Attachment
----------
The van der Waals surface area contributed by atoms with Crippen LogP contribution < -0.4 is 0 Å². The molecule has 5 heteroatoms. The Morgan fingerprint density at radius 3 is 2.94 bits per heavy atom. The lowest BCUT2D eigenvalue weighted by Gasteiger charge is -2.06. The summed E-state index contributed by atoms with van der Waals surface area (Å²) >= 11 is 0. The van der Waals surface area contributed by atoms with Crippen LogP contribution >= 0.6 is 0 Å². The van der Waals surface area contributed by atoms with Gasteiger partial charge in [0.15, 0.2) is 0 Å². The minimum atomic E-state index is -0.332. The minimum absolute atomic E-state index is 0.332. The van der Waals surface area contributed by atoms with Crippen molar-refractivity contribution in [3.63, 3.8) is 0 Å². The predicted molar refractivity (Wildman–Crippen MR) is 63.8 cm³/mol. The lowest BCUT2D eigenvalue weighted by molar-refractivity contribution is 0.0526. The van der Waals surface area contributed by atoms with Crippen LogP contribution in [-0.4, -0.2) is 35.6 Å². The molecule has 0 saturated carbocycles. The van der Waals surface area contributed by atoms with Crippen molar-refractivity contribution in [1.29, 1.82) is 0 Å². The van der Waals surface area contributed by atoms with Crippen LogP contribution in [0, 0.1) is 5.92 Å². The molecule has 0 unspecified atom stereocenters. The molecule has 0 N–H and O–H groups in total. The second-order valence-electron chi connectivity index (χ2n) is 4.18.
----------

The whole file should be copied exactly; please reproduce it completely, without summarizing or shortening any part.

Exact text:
The van der Waals surface area contributed by atoms with Crippen LogP contribution < -0.4 is 0 Å². The molecule has 5 heteroatoms. The Morgan fingerprint density at radius 3 is 2.94 bits per heavy atom. The lowest BCUT2D eigenvalue weighted by Gasteiger charge is -2.06. The summed E-state index contributed by atoms with van der Waals surface area (Å²) >= 11 is 0. The van der Waals surface area contributed by atoms with Crippen LogP contribution >= 0.6 is 0 Å². The van der Waals surface area contributed by atoms with Gasteiger partial charge in [0.15, 0.2) is 0 Å². The minimum atomic E-state index is -0.332. The minimum absolute atomic E-state index is 0.332. The van der Waals surface area contributed by atoms with Crippen molar-refractivity contribution in [3.63, 3.8) is 0 Å². The predicted molar refractivity (Wildman–Crippen MR) is 63.8 cm³/mol. The lowest BCUT2D eigenvalue weighted by molar-refractivity contribution is 0.0526. The van der Waals surface area contributed by atoms with Crippen LogP contribution in [-0.4, -0.2) is 35.6 Å². The molecule has 0 saturated carbocycles. The van der Waals surface area contributed by atoms with Crippen molar-refractivity contribution in [1.29, 1.82) is 0 Å². The van der Waals surface area contributed by atoms with Crippen LogP contribution in [0, 0.1) is 5.92 Å². The molecule has 0 unspecified atom stereocenters. The molecule has 0 N–H and O–H groups in total. The second-order valence-electron chi connectivity index (χ2n) is 4.18.